Danger Ahead: The Oligarchs Don't Understand That Economic Collapse...

Thom Hartmann says Greece's austerity problems are a sign of global collapse, which will spread because the small group of corporations controlling most wealth continue to suck more and more.

... there are about 1,300 companies that control 80% of all the global revenues for all the transnational corporations on the planet.

Of those 1,300 core companies, only 147 companies, which all happen to own each other in some way, control 40% - or nearly half – of all the wealth in the entire transnational corporate network. That means 1% of transnationals own 40% of all the world’s business wealth.

In other words, the global 1% has its own 1%.

Right now, you can count the number of banks that own half of all the wealth in the U.S. economy on just one hand.  There are just five of them  and they are the usual suspects: Goldman Sachs, JP Morgan Chase, Wells Fargo, Bank of America, and Citigroup. Their total assets equal 8.5 trillion, which is 56% of our entire economy.

... thanks to globalization, their tentacles are wrapped around the entire world’s economy. It won’t just be the United States imploding the next time these giants fall: it will be much of planet Earth itself.   This is the danger of raw, unfettered capitalism. This is where the demands of higher and higher quarterly profits take down the economy.

This corporatocracy made up of just over 100 transnational corporations are desperately trying to garner more wealth by toppling governments in Europe and demanding wealth-extracting austerity ...

... these corporate forces, “oust entrenched regimes where normal political processes could not do so. They force austerity, banking bail-out and other major policy changes.

The violence on display in Greece is a consequence of the Monopoly endgame the world economy is in. No matter how much austerity that nations like Greece, Spain, and Europe endure, these corporate masters will be unsatisfied and they’ll demand even more.They’ll take their harvesting machines to Germany, the U.K., and eventually the United States. In fact, they’ve already begun. Until eventually they’ve destroyed the one thing that keeps their own hearts beating: working people.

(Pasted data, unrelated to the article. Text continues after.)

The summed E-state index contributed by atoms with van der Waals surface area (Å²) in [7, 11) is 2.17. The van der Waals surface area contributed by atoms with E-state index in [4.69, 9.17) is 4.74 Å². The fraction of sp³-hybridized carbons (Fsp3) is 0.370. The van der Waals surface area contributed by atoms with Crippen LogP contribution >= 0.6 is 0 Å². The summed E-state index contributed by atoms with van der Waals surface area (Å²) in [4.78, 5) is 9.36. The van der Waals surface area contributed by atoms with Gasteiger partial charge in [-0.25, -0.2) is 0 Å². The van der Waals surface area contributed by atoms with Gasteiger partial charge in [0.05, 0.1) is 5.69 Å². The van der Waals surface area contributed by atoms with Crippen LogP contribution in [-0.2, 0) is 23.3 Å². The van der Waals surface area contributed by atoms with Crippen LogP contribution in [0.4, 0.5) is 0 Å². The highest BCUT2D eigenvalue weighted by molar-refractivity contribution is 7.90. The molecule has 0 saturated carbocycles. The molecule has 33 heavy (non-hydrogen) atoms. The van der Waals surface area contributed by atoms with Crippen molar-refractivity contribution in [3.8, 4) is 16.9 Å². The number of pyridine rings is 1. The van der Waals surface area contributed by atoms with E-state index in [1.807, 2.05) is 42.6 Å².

That’s when collapse happens.

As the researchers in Zurich have discovered with actual data, we’re all living in a functional oligarchy today with just a handful of corporations – all of which are wealthier and more powerful than most sovereign governments – sucking whatever remaining wealth they can from the rest of us. [emphasis mine]

Tags: Greece austerity, corporatocracy, deregulation

Views: 30

Replies to This Discussion

A systemic risk bank tax, what an innovative solution to too big to fail!

Like the impact of an elephant herd grazing on grassland, multinational banks shape the financial environment to an extent that far outweighs their small number. And like a contagious person on a transnational flight, when these giant, interconnected banks succumb to financial ills, they are uniquely positioned to infect wide swaths of the financial system.

Researchers from Princeton University, the Bank of England and the University of Oxford applied methods inspired by ecosystem stability and contagion models to banking meltdowns and found that large national and international banks wield an influence and potentially destructive power that far exceeds their actual size.

"This would basically create a systemic-risk tax for larger more highly connected institutions and work to the advantage of smaller financial institutions," Sugihara said. "It is there in the small banks and thrifts that many publicly useful financial innovations arise."

The models the researchers created illustrate that such a policy is not only crucial, Sugihara said, but also potentially far-reaching and relatively simple to implement in comparison to existing, more complex regulations.

"This particular integration of network dynamics with confidence effects makes this model unique, and potentially both minimal and comprehensive," Sugihara said. "It calls attention to a general class of problem that has a long tradition in ecology but is only recently being taken seriously in central banking -- namely, the importance of evaluating risk by viewing banking as a 'whole' system." [emphasis mine]

Banks do have influence. Corporations too. Big business is into everything.

I agree - it's a sad state of affairs.

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